journalctl to locate AH00558 messages, the line that contains the AH00558 message, highlighted in the previous example, is the important one. Again note that the IP address
172.17.0.2 in this example may be different on your server.
The next section of this tutorial explains how to set the
ServerName directive to resolve AH00558 error messages.
Setting a Global
To resolve an
AH00558: Could not reliably determine the server's fully qualified domain name error message, you will need to add a
ServerName directive to your Apache configuration. Apache uses the
ServerName directive to map incoming HTTP requests to an IP address or DNS hostname using
VirtualHost directives in order to handle requests for multiple sites using a single server.
The error message notes that a global
ServerName directive should also be set. Doing so will ensure that Apache can gracefully handle incoming requests that do not map to a
VirtualHost without generating additional errors.
For maximum compatibility with various Apache configurations, use the value of
127.0.0.1 for your global
ServerName directive. You can use a different IP address or DNS name that corresponds to your server’s configuration if you need to, but it is safest to use
On Ubuntu and Debian-derived systems, open the
/etc/apache2/apache2.conf file with root privileges using
nano or your preferred text editor:
- sudo nano /etc/apache2/apache2.conf
Add a line containing
ServerName 127.0.0.1 to the end of the file:
. . . # Include the virtual host configurations: IncludeOptional sites-enabled/*.conf # vim: syntax=apache ts=4 sw=4 sts=4 sr noet ServerName 127.0.0.1
On CentOS, Fedora, and RedHat-derived systems, open the
/etc/httpd/conf/httpd.conf file with root privileges using
nano or your preferred text editor:
- sudo nano /etc/httpd/conf/httpd.conf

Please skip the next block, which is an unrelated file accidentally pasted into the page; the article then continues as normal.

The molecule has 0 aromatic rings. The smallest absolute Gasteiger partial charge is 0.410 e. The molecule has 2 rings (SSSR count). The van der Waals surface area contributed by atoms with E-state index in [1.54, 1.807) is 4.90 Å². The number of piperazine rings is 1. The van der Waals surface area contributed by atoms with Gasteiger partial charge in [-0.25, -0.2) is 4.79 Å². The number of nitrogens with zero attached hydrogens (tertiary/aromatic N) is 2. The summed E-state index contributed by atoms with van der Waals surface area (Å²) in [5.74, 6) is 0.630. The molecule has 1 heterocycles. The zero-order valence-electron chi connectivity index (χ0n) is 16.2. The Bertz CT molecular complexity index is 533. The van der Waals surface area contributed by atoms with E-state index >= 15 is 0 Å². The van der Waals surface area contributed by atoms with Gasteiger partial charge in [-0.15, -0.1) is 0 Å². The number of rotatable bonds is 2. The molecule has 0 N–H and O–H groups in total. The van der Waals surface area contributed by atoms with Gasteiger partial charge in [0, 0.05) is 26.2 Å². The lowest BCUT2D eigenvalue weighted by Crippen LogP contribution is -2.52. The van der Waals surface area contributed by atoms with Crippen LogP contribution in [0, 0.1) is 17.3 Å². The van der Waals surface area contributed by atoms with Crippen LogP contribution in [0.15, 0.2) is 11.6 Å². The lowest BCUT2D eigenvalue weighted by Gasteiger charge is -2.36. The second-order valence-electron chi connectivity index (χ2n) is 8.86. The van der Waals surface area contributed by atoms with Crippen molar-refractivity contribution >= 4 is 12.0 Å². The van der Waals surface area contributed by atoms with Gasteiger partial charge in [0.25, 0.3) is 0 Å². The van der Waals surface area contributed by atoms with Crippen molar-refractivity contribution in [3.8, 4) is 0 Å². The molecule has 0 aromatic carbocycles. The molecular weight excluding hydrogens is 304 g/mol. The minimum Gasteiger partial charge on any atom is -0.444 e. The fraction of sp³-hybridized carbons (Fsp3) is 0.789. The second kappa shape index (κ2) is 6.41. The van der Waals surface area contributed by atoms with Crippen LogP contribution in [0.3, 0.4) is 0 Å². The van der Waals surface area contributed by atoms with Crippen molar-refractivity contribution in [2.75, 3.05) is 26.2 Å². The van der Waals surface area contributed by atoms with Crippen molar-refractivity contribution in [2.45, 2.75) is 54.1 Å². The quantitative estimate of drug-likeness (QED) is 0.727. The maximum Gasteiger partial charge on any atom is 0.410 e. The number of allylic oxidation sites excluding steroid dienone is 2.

ServerName 127.0.0.1 line to the end of the file:
. . . # Supplemental configuration # # Load config files in the "/etc/httpd/conf.d" directory, if any. IncludeOptional conf.d/*.conf ServerName 127.0.0.1
Save and close the file when you are finished. If you used
nano, do so by pressing
CTRL + X,
Y, and then
Once you have added the
ServerName directive to your configuration, run
apachectl to test that the configuration is valid.
- sudo apachectl configtest
apachectl configtest invocation should result in output like this:
You can now reload Apache’s configuration using the appropriate
systemctl reload command for your Linux distribution.
On Ubuntu and Debian-derived systems, run the following:
- sudo systemctl reload apache2.service
On CentOS, Fedora, and RedHat-derived systems use this command to reload Apache’s configuration:
- sudo systemctl reload httpd.service
After you reload Apache, the AH00558 error message will no longer appear in your logs. You can confirm the messages are silenced by running any of the three
apachectl commands that are demonstrated in this tutorial.
In this tutorial you learned about
AH00558: Could not reliably determine the server's fully qualified domain name error messages. While these messages do not prevent Apache from running, they can be resolved by setting a global
You learned how to search for AH00558 error messages using the
apachectl commands. Finally, you learned how to edit your Apache configuration on various Linux distributions to silence the messages.
If you would like to learn more about how Apache uses
ServerName directives, the Apache documentation about Name-Based Virtual Hosts explains the directive in more detail.